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The investments referred to in this website are not suitable for all investors. Calculus Capital Limited is not able to give advice to prospective investors about the suitability of the investments. Prospective investors are recommended to seek specialist tax and financial advice before investing in any Calculus EIS Fund, including the UK Creative Content EIS Fund.
An investment into a Calculus EIS Fund may only be made on the basis of reading in full the information set out in the relevant Information Memorandum.
When investing in the Fund, your capital is at risk. The value of shares and income from them may go down as well as up and despite the tax relief you may not recover the amount originally invested. An investment in smaller and unquoted companies carries a higher risk than many other forms of investment. Shares in unquoted companies are not readily marketable. You should not invest in an EIS unless you can afford to lose some or all of your capital.
An EIS investment is only appropriate for investors with a medium to long term investment horizon; the timing and extent of realisation cannot be predicted and may extend beyond five years. It is not possible to allow a partial withdrawal of your investment. You may request a total withdrawal, but since many investments made by the Fund will be in unquoted companies, this may not be possible. Withdrawal within three years would lead to repayment of any tax reliefs received.
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Financiers, producers upbeat about EIS future at Screen’s UK Film Finance Forum

Relations between film financiers and the UK’s inland revenue department HMRC came under focus at Screen’s Film Finance Forum in London on Thursday 5 December.

“We have had two and a half years of hell,” said accountant and film finance expert Dave Morrison, a partner at Nyman Libson Paul. He was talking about the great difficulty many have had in securing approvals and clearances from HMRC since the changes to the rules governing the tax-based Enterprise Investment Scheme (EIS) were introduced in 2018.

However, Morrison went on to strike a more optimistic tone, pointing out more EIS schemes for film and TV are being approved by the HMRC. “We’re in a much better place than we have been for a long time,” Morrison said.

Under the new rules, companies applying for EIS funding are now required to show their companies have long- term growth plans. There is a “risk to capital” test for their investors and single projects are no longer eligible.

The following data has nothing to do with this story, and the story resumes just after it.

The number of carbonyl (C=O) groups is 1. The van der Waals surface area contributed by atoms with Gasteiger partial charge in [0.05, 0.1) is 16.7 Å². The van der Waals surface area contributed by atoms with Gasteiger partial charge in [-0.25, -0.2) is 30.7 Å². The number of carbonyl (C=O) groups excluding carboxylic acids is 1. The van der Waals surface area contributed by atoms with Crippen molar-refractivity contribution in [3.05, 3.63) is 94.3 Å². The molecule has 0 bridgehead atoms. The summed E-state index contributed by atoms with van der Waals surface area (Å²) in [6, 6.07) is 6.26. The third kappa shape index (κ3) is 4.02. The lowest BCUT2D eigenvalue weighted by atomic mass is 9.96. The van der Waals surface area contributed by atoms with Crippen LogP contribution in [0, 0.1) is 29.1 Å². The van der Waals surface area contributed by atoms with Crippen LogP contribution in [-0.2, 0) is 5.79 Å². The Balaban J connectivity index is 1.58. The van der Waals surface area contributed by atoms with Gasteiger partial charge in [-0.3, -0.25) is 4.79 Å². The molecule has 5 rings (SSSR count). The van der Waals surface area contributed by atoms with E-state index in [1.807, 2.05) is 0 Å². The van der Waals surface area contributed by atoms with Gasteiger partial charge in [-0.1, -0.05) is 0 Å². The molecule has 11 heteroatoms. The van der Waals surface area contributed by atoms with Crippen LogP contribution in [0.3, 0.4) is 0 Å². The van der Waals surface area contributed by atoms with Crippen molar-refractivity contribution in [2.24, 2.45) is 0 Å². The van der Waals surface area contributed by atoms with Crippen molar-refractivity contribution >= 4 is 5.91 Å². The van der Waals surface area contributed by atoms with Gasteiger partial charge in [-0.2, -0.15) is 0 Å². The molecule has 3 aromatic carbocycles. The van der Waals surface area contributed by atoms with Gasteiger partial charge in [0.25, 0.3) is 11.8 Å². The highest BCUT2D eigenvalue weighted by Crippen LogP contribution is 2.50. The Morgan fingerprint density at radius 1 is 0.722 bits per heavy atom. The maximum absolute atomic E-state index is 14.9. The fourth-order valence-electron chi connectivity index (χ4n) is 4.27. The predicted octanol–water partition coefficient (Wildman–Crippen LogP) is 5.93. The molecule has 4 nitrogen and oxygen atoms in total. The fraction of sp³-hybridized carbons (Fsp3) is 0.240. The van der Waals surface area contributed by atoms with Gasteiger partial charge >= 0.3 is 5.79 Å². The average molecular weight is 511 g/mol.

Earlier this year, many producers and financiers were striking a despondent note, suggesting EIS was no longer a tool that could be used effectively for film and TV.

John Glencross, co-founder and CEO, Calculus Capital, which is managing the BFI’s EIS-based UK Creative Content Fund, joined Morrison on the panel. The Fund announced its first investment – into David Abraham’s new company, Wonderhood Studios – earlier this week.

”We should recognise that HMRC are about collecting tax. They are not exactly going to be Santa Claus,” Glencross said.

However, he gave credit to the “immense amount of work” done by the BFI in “bringing HMRC forward” and in “educating” tax inspectors to “understand the industry”.

He encouraged the industry to look forward, not back. ”We’ve moved on,” he said. “HMRC, Treasury and DCMS all recognise the importance in the 21st century economy for the UK of the creative industries.”

Glencross said the Creative Content Fund is generating strong interest from both film and TV companies and investors. “On the investment side, I am impressed by the number of promising companies with able, experienced managements seeking equity investment from the Fund,” said Glencross. “ On the investor side, it is capturing the imagination as a new fund from a well-known manager.”

Morrison and Davies were joined on the panel by Gary Collins CEO, Red Rock Entertainment, and Catherine Davies co-founder, producer and creative director, Skipyard Productions.

Screen’s UK Film Finance Forum took place at the Everyman Broadgate in London.

The article by Screen Daily can be found here.